H&F declares war on toxic air with new Clean Air Neighbourhoods
Hammersmith & Fulham Council has unveiled plans to create a borough of Clean Air Neighbourhoods to help tackle our toxic air pollution crisis.
A range of measures including tree planting, traffic reduction trials, sustainable drainage schemes, school streets initiatives and improved infrastructure for walking and cycling will work together to improve air quality and people’s health.
“The air on our streets needs to be cleaner. Polluted air makes people ill – especially children. It can be a killer,” said Cllr Sharon Holder, H&F Cabinet Member for Public Realm. “So we’re pioneering a Clean Air Neighbourhood programme to do something about it.”
And Dr Nicola Lang, H&F’s Director of Public Health, said: “Poor air quality is the largest environmental risk to public health in the UK. Long term exposure to man-made air pollution in the UK is estimated to cause 28,000-36,000 deaths every year. That is equivalent to around 87 deaths in our borough.”
“Air pollution can affect both children and adults. It can lead to a variety of health problems, including heart disease, lung cancer, brain damage and – for older people – the risk of developing dementia. This bold new programme is great news for H&F.” Dr. Lang added.
Full Cabinet report (pdf 294KB)
Air pollution emergency
Motor vehicles are the single biggest cause of London's deadly nitrogen oxide air pollution.
Nearly one in seven early deaths in H&F are attributed to nitrogen oxide air pollution – the eighth highest level in London according to King’s College London (pdf 1.95MB). A further 8.1 per cent of early deaths per year are attributed to small particulate matter.
H&F Council’s 2022 air quality report (pdf 1.84MB) shows that local levels of nitrogen dioxide (NO2) exceeded the annual average national limits of 40 µg/m3 and World Health Organisation Air Quality Standards of 10 µg/m3 last year.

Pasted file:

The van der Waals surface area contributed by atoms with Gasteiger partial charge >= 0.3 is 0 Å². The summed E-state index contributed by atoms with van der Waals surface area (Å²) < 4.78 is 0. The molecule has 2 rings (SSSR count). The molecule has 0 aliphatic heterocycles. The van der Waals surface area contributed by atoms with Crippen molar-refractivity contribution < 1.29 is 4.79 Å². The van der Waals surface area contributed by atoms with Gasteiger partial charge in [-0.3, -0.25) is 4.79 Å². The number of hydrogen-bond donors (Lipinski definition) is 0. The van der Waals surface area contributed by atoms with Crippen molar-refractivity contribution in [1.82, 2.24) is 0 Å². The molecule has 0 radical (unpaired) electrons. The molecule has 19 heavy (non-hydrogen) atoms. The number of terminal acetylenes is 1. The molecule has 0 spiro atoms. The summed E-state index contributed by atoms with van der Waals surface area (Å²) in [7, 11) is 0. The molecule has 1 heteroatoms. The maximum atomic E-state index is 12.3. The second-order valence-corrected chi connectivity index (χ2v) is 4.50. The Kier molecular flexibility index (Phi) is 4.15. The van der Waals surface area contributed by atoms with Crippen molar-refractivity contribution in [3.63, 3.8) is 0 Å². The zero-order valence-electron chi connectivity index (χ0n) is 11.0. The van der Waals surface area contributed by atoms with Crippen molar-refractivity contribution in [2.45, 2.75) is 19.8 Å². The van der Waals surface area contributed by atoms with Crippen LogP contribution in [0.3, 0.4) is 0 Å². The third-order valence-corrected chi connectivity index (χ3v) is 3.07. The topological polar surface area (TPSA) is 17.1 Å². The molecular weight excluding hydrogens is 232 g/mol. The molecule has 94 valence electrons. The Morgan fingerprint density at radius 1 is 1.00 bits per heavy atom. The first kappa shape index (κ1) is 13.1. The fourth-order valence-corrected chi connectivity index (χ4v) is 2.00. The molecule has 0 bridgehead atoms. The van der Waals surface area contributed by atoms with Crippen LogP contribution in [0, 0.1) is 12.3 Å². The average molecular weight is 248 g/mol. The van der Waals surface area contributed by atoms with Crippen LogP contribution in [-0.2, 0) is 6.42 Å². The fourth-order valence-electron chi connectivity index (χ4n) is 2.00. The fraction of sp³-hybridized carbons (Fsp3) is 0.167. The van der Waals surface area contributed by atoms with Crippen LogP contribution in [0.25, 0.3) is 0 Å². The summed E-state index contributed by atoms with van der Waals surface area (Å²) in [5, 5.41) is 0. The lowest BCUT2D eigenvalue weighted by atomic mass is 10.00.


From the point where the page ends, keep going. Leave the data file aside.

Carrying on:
Find out more about air quality on our website.
Successful trial in south Fulham
Over the past two years, H&F has successfully worked with residents to reduce pollution and congestion in the streets east of Wandsworth Bridge Road in south Fulham, using smart technology.
Now 8,000 fewer cars a day emitting dangerous nitrogen oxide are now entering the area. Carbon dioxide emissions have reduced by one tonne a day. The roads are quieter and safer for pedestrians and cyclists, too, because of the 23 per cent reduction in traffic. The area is even nicer to live in.
“Residents are taking back control of their air,” said Cllr Holder. “Their streets are no longer full of out-of-borough drivers using them as a cut-through rather than to visit south Fulham residents or shop locally.”
Having seen the results, residents in the streets to the west of Wandsworth Bridge Road approached the council about extending this to their area. So we’ve been working with them on how the whole of South Fulham could become a Clean Air Neighbourhood.
We’ll shortly start to trial this on Wandsworth Bridge Road and in the streets to the west of the road. The trial will run for between six and 18 months as required by law.
This will mean new traffic calming, safety and environmental improvements on Wandsworth Bridge Road to make it a better place to live, work and shop.